One thought I had about this predella and it being full of different biblical and historical characters was suggested by the label that said it was the Fra's first work after being ordained as a friar - is this a 'show off' painting? I think of 'show off' paintings as those that advertise the artist's skills - look what I can do and if you commission me I can do something of this quality for you. The Fra was demonstrating his painting skills but also his understanding of theological studies, putting characters in the right order of importance in the paintings. One of the many joys of the exhibition catalogue is that it attempts to name each character in the five panels, something Dillian Gordon did in the National Gallery catalogue (which is no longer in print for some reason).

The panels from the Courtauld are made up of seven small roundels (about four inches in diameter) with gold background. The choice of saints to portray is a bit unusual but the panels were commissioned for a convent so that might help explain it. I've always been quite fond of the Mary Magdalene figure who looks quite cross and is gesturing to her lord almost to say to the viewer, 'look at what you've done'. I also rather like the painting of an almost imperious St Catherine of Alexandria resting against her wheel.

In the next room there are two gorgeous Virgin & Child panels on adjacent walls, the 'Virgin of the Pomegranate', acquired by the Prado a couple of years ago, and the lovely 'Virgin of Humility' from the Thyssen-Bornemisza collection on loan to MNAC, Barcelona. 

The 'Virgin of the Pomegranate' is full of gorgeous blues and reds and gold, with the two angels holding up the cloth of gold wearing green. The rather chubby baby Jesus is helping himself to pomegranate seeds from his mother's hand (the baby is the image on the front of the plan of the museum for visitors at the front desk). The cloth of gold almost shimmers as you look at it and you can almost see the rich stitching if you look closely, the heavy drapery falling in complex folds around the Virgin. I particularly like the two angels whose job it is to hold that heavy cloth for all eternity, the green of their robes works well against the gold cloth, as they both look towards the Virgin and the playful baby. It's interesting that their wings are also painted mainly green. It's a very peaceful, contemplative painting and it's astonishing how those colours have stayed rich and bright over the nearly 600 years since it was painted.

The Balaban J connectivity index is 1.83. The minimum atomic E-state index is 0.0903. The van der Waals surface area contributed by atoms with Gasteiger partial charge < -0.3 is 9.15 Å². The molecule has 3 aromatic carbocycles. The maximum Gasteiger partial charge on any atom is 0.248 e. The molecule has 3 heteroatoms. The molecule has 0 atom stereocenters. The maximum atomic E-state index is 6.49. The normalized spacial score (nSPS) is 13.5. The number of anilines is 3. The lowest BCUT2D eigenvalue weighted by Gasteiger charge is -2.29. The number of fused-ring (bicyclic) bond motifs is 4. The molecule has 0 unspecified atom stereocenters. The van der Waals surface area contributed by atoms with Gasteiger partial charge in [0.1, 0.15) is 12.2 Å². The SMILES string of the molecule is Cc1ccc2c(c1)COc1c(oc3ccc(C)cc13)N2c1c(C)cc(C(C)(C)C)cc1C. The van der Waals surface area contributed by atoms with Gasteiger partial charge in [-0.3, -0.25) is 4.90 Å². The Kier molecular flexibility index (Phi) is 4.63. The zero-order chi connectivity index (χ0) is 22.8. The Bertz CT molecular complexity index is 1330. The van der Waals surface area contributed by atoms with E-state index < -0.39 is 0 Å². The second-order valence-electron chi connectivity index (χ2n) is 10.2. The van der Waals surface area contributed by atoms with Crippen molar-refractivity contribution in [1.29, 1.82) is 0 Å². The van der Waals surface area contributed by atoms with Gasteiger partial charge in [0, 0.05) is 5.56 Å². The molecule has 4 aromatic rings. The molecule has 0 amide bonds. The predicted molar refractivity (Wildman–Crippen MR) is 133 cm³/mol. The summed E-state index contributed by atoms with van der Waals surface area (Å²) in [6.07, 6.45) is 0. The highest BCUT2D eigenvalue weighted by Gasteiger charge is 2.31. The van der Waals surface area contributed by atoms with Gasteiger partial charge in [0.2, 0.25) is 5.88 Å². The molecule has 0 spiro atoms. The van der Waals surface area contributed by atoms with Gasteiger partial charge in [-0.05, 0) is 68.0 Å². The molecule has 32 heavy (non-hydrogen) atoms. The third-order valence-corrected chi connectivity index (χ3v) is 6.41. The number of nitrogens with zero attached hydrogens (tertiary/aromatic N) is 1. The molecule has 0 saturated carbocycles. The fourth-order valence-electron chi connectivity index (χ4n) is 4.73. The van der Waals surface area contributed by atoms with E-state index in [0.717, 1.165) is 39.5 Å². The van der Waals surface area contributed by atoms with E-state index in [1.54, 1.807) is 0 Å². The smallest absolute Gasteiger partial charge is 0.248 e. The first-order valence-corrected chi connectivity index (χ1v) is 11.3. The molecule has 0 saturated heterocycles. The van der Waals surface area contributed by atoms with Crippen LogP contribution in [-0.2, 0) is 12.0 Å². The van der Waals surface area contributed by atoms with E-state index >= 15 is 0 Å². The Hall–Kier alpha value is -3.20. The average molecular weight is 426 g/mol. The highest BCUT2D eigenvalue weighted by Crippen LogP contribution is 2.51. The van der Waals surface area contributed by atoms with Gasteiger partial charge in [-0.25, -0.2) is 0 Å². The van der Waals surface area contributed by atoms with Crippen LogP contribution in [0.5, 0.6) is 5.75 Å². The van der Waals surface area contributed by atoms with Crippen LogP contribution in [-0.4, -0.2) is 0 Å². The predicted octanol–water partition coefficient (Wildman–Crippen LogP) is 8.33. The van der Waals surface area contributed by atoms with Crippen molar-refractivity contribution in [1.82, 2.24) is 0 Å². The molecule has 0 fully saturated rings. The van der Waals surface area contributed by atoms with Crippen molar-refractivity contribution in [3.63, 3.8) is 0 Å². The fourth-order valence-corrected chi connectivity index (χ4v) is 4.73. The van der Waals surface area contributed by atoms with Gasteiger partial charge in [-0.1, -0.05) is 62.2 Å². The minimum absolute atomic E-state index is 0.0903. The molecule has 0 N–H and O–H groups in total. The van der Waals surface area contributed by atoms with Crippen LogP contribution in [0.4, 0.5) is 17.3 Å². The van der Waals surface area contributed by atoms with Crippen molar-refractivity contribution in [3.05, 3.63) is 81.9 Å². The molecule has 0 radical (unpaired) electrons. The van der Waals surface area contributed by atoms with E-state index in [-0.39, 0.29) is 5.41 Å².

On an adjacent wall is the most lovely 'Virgin of Humility' in it's golden tabernacle-style frame. I first saw this painting a few years ago at an exhibition of the Thyssen collection in Barcelona and have loved it ever since. We see the baby resting his head against his mother's cheek and gazing up at her, offering her a lily while the Virgin holds a vase of roses with a single lily. The cloth of gold is intricate in the way the folds fall and, again, is obviously rich and heavy. Three angels hold the cloth while two more sit at the Virgin's feet playing instruments. The angels holding the cloth aren't as prominent as those in the 'Pomegranate' panel and look rather too delicate to hold up that obviously heavy cloth but they manage to do so effortlessly. It really is a lovely painting.

The centrepiece of the exhibition is the newly restored 'Annunciation and Expulsion of Adam and Eve' altarpiece for San Domenico, the Fra's home church at the time and for which he completed three altarpieces. The restoration was carried out to celebrate the 200th anniversary of the Prado and no better painting in the collection could have been selected.